As liberal arts graduates enter the job market, their direction may not be as obvious as that of their technically trained counterparts. For the most part, engineering or computer science majors know exactly where to target their efforts.
Liberal arts majors are less fortunate in that regard - such a heading cannot be found in the want ads. But the fact is that liberal arts majors, if they learn to target their aptitudes, have as good a chance as anyone to find meaningful work.
Students no longer are necessarily hired just because they have a particular degree. Math and physics majors are getting engineering jobs and liberal arts majors are getting accounting jobs. The reason new graduates are being hired is because they have specific skills that meet the needs of the employer.
No one is more suited to this approach than the liberal arts major. "What you need to do," explains one career advisor, "is to find out what you really want to do - regardless of your major. Students often ask, 'What can I do with a major in philosophy?' But that's the wrong question. The real questions are, 'What fascinates me? How can I hook up my interest with a job? What do I really want to be doing in 20 years?'"
Once you have answered those questions, look at possibilities that can match your interests with a job. There are many more options than you might think. Human resources consultant Jo-Ann Vega advises not to get stuck on titles. For instance, if you want to be an autonomous problem-solver, someone with good communication skills who can do a good job of synthesizing sources (as in writing term papers), forget about the titles and look at the job descriptions. Management consultants, career specialists, personnel managers, teachers or trainers within organizations as well as schools are just a few options.
As a liberal arts major, you have to do much more work in terms of researching different job markets and finding out where there is a demand. Plan on conducting in-depth research on any companies that may appeal to you and try to match their needs with your wants. You must be specific, however. It is possible to be too general, too open and too flexible. One career services professional says, "Traditionally, students have said, 'I'm wonderfully trainable; lead me, groom me, teach me to grow.' I think that's what's changing. Employers have fewer opportunities to offer and, therefore, have to be much more careful in selecting one among many. Over the long term, the one chosen will be the one who shows the most direction."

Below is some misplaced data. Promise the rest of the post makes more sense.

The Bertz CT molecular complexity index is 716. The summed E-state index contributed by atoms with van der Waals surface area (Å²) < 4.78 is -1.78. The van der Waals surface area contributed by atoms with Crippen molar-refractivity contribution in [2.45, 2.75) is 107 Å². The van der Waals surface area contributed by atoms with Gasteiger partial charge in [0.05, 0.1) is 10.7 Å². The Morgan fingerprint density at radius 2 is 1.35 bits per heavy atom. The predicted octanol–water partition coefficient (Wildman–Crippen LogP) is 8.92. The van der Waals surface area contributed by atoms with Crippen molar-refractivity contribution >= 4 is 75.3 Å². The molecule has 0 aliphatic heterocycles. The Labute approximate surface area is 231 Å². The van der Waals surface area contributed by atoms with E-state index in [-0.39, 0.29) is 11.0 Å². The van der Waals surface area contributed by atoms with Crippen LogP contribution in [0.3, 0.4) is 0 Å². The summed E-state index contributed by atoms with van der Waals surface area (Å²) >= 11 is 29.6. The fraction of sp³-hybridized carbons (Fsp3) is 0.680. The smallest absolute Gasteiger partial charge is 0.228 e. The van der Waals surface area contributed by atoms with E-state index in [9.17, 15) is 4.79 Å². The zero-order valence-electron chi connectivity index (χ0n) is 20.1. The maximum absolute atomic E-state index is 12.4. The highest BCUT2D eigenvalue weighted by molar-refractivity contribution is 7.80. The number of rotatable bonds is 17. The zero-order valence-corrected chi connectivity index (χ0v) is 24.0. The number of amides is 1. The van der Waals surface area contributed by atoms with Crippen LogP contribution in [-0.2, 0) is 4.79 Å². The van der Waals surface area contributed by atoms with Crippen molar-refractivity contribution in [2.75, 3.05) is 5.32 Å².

To be successful, you should combine your long-term vision with short-term specificity. Present yourself to your potential employer as someone who both understands the broad goals of the company and has the ability to grow and contribute in the long run. But most importantly, show how you can excel in that specific job. And this, most likely, will involve some specialized skill. If you've taken business courses, had work experiences, or utilized a computer in your liberal arts work, point out those strengths.
Once you've taken the time to determine your real interests and have set some long-term goals, map out a plan -- long and short-term -- on how to get there. Resources are plentiful, from the Occupational Outlook Handbook or Dictionary of Occupational Titles to numerous general job search books, as well as those dealing with specific topics such as What to Do with a Degree in Psychology, The Business of Show Business, etc.
Your liberal arts education has equipped you to take a broad topic and research it. Use those skills to make the connection between what you want and what companies need. Once you find job descriptions that match your long-term interests, set about shaping your resume and, if need be, getting the additional specific skills, training or certification to get that first job.
That first job is not likely to match your long-term goal. But it's the first step. And that, at this point, is the all-important one.
A sampling of the wide range of postitions filled by liberal arts graduates: